As of June 21st, 135 Japanese people have now registered to visit Washington State for the 28th Japan-America Grassroots Summit, an international exchange program to be held September 18-24, 2018.  The Summit alternates between the United States and Japan and will be in Seattle this year for the first time in its 28-year history. This year, it is hosted by the Japan-America Society of the State of Washington in association with the Consulate General of Japan in Seattle, city governments, sister-city associations, and Japanese community organizations and leaders. “I am pleased to express my enthusiastic support for the 28th Annual Japan-America Grassroots Summit and extend a warm hand of welcome to all of the Japanese guests visiting our great state,” said Governor Jay Inslee.

“This is a fantastic opportunity to showcase the best of Washington to our visitors from Japan.  The Society is working hard to provide all 150 guests with a rich array of experiences to create one-of-a-kind memories of their visit here,” said Grassroots Summit Committee Co-Chair, Rep. Sharon Tomiko Santos. These guests will be hosted in 14 localities across the Washington State, including Seattle, Bellevue, Auburn, Ellensburg, Lakewood, Moses Lake, Olympia, Port Townsend, Renton, Sequim, Tacoma, and Vashon Island. “Though these ‘home stays’ are relatively brief, many of these experiences will grow into lasting life-long friendships. Woven together these experiences will create a fabric of a strong and mutually beneficial relationship between our two countries,” explained Grassroots Summit Committee Co-Chairs, Tay Yoshitani.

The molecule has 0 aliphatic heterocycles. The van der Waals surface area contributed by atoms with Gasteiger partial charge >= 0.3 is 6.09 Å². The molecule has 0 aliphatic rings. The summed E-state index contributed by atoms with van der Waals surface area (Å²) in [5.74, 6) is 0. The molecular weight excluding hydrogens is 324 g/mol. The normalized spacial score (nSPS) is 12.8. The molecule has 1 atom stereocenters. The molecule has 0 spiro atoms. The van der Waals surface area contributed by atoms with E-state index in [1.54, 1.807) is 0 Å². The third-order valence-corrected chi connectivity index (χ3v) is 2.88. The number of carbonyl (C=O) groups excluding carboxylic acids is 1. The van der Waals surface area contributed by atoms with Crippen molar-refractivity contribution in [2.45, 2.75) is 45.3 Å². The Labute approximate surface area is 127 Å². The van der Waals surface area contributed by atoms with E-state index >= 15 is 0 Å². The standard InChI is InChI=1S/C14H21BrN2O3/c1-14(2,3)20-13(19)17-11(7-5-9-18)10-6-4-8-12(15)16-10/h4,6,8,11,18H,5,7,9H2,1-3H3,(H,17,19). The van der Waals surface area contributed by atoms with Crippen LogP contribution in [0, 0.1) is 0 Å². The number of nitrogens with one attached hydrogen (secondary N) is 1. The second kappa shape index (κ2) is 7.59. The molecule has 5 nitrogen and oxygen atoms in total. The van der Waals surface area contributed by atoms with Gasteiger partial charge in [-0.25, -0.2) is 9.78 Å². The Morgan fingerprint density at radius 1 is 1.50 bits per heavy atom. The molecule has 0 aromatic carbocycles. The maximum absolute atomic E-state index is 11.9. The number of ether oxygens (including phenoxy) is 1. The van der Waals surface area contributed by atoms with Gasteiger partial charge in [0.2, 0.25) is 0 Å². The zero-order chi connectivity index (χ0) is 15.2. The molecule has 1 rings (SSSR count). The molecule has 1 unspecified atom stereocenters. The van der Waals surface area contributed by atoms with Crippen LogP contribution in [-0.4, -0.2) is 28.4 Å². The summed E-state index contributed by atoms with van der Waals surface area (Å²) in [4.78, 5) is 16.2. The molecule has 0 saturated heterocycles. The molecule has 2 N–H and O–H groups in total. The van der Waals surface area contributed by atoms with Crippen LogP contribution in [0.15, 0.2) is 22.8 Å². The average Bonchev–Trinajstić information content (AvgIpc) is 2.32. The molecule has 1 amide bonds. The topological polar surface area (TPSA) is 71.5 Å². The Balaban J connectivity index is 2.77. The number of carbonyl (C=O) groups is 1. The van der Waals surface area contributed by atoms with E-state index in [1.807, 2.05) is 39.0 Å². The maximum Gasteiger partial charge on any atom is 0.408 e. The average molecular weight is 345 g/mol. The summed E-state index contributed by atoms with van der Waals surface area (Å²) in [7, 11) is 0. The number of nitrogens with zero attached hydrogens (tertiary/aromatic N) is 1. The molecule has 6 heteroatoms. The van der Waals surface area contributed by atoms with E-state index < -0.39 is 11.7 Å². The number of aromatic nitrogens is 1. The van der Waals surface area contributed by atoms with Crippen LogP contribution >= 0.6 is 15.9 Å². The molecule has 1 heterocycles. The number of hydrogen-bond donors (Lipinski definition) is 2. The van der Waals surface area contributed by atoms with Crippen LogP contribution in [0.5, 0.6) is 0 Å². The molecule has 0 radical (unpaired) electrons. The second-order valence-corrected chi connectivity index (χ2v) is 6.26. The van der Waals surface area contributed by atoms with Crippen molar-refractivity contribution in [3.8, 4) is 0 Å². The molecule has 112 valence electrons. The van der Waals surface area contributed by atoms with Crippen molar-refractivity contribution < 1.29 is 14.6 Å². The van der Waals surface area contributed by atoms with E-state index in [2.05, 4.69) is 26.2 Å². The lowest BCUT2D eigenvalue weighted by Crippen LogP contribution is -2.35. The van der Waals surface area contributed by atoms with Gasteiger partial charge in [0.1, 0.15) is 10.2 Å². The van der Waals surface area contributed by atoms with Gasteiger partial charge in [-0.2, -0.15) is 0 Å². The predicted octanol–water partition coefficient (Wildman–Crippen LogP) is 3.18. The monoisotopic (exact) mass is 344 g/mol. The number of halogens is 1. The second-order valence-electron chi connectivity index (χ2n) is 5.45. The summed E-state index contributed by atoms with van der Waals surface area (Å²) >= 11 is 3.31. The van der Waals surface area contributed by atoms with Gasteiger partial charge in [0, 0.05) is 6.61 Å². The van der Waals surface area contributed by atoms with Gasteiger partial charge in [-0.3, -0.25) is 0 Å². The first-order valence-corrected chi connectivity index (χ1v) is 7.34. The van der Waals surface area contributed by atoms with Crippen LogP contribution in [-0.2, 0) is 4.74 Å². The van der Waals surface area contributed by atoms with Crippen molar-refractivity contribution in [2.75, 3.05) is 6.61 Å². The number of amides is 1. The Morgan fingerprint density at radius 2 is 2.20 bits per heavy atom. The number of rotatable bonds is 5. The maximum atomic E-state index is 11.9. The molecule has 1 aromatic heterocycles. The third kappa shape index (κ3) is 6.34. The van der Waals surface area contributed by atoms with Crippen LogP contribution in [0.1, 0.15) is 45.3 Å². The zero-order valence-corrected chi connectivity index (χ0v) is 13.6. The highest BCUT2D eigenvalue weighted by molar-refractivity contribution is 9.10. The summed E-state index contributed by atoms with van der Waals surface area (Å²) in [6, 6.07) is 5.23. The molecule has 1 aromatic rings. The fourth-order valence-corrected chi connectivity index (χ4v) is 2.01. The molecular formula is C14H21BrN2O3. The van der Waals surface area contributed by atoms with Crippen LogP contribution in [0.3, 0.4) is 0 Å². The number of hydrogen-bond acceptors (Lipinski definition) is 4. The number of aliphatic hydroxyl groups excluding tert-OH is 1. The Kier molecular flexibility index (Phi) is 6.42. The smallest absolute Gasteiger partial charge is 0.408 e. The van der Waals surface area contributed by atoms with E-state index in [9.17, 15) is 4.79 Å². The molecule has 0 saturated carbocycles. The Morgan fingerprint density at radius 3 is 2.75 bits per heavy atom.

On September 23, visitors and their hosts will gather at the Hyatt Regency Lake Washington for the Grassroots Summit Closing Ceremony, hosted by KING5 television anchor Lori Matsukawa, to celebrate their newfound friendships and insights.

The Japan-America Grassroots Summit was founded in 1991 by the John Manjiro-Whitfield Commemorative Center for International Exchange to honor the friendship between John Manjiro Nakahara of Japan and Captain William Whitfield of the United States. It was pivotal in opening Japan after isolation and developing the early United States-Japan relationship. In honor of Captain Whitfield opening his home to John Manjiro, the Summit offers a unique three-night homestay experience for guests.

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